Digital Radiology

Many people are familiar with radiographs (x-rays) through personal experience or through their pet having them done. It is a very common procedure done in pets to diagnose problems such as broken bones, masses (tumors), obstructions, bladder stones, or hip dysplasia. X-rays were discovered in 1895. Since then, they have become a valuable tool in the diagnosis and treatment of disease.

Radiographs rely on the different densities of various parts of the body. The tissue images that show up on the radiograph consist of white, black, and shades of gray. The more dense the body part such as bone, the whiter it appears on the x-ray. The less dense the body part such as the lung filled with air, the blacker it appears on the x-ray. Muscle and internal organs show up as various shades of gray depending on the density. A contrast media (dye) can be injected into the patient as with a myelogram, or given to the patient as with a barium series to provide further information. With experience reading it, the veterinarian is able to use the radiograph to help make a diagnosis.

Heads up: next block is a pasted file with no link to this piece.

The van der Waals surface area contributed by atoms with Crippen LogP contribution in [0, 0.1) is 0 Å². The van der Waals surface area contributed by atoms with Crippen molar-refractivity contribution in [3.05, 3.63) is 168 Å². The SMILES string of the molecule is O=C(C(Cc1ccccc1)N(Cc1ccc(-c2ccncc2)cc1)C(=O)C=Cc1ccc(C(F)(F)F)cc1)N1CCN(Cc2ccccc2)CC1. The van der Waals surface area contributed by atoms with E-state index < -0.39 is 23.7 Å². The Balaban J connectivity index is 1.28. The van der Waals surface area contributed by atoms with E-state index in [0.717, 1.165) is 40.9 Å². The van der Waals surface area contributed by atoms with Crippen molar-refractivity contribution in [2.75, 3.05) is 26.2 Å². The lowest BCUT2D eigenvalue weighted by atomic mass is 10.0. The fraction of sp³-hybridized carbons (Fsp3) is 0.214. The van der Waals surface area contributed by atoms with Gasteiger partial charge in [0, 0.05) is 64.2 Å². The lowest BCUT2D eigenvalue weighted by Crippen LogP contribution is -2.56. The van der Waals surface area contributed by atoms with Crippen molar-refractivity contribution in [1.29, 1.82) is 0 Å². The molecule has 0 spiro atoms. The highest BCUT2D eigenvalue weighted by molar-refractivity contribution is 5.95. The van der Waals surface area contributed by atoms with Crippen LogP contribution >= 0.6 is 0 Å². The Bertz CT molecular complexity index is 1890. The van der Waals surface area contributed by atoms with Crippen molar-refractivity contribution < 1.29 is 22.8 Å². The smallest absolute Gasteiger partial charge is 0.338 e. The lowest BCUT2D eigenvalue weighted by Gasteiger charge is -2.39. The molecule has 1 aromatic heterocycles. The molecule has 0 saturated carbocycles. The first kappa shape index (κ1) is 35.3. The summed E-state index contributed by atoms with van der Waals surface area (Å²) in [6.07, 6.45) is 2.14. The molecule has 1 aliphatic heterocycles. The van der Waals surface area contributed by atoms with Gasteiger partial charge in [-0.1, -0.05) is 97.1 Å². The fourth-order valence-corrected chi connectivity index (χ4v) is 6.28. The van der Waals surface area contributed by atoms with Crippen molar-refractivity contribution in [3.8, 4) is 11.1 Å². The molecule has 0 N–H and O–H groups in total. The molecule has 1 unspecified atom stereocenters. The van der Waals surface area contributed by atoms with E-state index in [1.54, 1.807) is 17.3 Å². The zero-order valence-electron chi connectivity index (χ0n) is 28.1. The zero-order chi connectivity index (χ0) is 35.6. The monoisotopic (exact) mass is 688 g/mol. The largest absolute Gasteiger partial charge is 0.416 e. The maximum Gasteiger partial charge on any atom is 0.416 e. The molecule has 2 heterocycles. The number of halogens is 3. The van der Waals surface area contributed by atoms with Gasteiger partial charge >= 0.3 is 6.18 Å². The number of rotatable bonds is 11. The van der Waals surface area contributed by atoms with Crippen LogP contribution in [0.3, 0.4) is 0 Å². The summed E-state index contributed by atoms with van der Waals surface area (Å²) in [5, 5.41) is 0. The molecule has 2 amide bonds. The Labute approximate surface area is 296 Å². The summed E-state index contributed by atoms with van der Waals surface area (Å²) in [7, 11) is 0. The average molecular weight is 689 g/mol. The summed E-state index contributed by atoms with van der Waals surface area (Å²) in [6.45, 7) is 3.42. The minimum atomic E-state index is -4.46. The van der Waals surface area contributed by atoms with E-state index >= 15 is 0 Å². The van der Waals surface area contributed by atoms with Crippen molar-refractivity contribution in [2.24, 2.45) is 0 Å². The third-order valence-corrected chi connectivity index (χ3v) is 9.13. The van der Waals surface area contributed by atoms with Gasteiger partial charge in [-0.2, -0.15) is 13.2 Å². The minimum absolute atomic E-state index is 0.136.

When using radiographs to assist in diagnosing a condition, two views should always be taken. This is because the superimposition of one body part over another can hide a problem or cause a misinterpretation of the radiograph. The second view is usually at a 90º angle from the first. As an example, looking at only the first (top) view of the chest of a cat, as shown on the right, it may appear as though the cat has been shot in the heart. When looking at the second (bottom) view, we now see the lead is just under the skin.

Depending on the body part being x-rayed, the patient may be able to remain awake. Sedation or anesthesia may be needed if the animal is painful, aggressive, or will not lie still, since movement of the pet will cause blurring of the radiograph, making it, in many cases, worthless. Artifacts can occur if any object is between the x-ray machine and the x-ray plate. Collars and tags need to be removed before x-rays of the head/neck/shoulder region are done. Some soft tissue such as the brain, spinal cord, and tendons can not be viewed on x-rays and other types of imaging are necessary.